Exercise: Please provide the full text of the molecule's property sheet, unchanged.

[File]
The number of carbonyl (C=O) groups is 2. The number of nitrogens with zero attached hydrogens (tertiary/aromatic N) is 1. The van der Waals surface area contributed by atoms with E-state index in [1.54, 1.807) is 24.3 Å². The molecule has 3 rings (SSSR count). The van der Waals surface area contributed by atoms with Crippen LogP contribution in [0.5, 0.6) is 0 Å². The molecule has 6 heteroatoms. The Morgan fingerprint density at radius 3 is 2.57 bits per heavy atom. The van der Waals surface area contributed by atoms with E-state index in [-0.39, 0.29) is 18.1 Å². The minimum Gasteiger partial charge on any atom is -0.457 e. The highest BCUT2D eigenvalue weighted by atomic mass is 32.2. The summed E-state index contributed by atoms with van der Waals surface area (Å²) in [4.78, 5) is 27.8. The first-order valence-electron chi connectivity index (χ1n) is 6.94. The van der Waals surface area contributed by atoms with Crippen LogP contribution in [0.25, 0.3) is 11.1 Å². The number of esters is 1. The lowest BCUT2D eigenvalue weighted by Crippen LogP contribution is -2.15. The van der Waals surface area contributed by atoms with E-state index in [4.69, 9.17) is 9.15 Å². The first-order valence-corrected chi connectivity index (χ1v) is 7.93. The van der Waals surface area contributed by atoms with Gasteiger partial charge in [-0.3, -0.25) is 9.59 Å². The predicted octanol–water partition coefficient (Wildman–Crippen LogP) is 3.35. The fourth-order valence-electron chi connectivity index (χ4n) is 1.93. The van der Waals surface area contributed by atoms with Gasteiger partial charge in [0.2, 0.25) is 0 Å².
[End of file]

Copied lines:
The number of carbonyl (C=O) groups is 2. The number of nitrogens with zero attached hydrogens (tertiary/aromatic N) is 1. The van der Waals surface area contributed by atoms with E-state index in [1.54, 1.807) is 24.3 Å². The molecule has 3 rings (SSSR count). The van der Waals surface area contributed by atoms with Crippen LogP contribution in [0.5, 0.6) is 0 Å². The molecule has 6 heteroatoms. The Morgan fingerprint density at radius 3 is 2.57 bits per heavy atom. The van der Waals surface area contributed by atoms with E-state index in [-0.39, 0.29) is 18.1 Å². The minimum Gasteiger partial charge on any atom is -0.457 e. The highest BCUT2D eigenvalue weighted by atomic mass is 32.2. The summed E-state index contributed by atoms with van der Waals surface area (Å²) in [4.78, 5) is 27.8. The first-order valence-electron chi connectivity index (χ1n) is 6.94. The van der Waals surface area contributed by atoms with Crippen LogP contribution in [0.25, 0.3) is 11.1 Å². The number of esters is 1. The lowest BCUT2D eigenvalue weighted by Crippen LogP contribution is -2.15. The van der Waals surface area contributed by atoms with E-state index in [4.69, 9.17) is 9.15 Å². The first-order valence-corrected chi connectivity index (χ1v) is 7.93. The van der Waals surface area contributed by atoms with Gasteiger partial charge in [-0.3, -0.25) is 9.59 Å². The predicted octanol–water partition coefficient (Wildman–Crippen LogP) is 3.35. The fourth-order valence-electron chi connectivity index (χ4n) is 1.93. The van der Waals surface area contributed by atoms with Gasteiger partial charge in [0.2, 0.25) is 0 Å².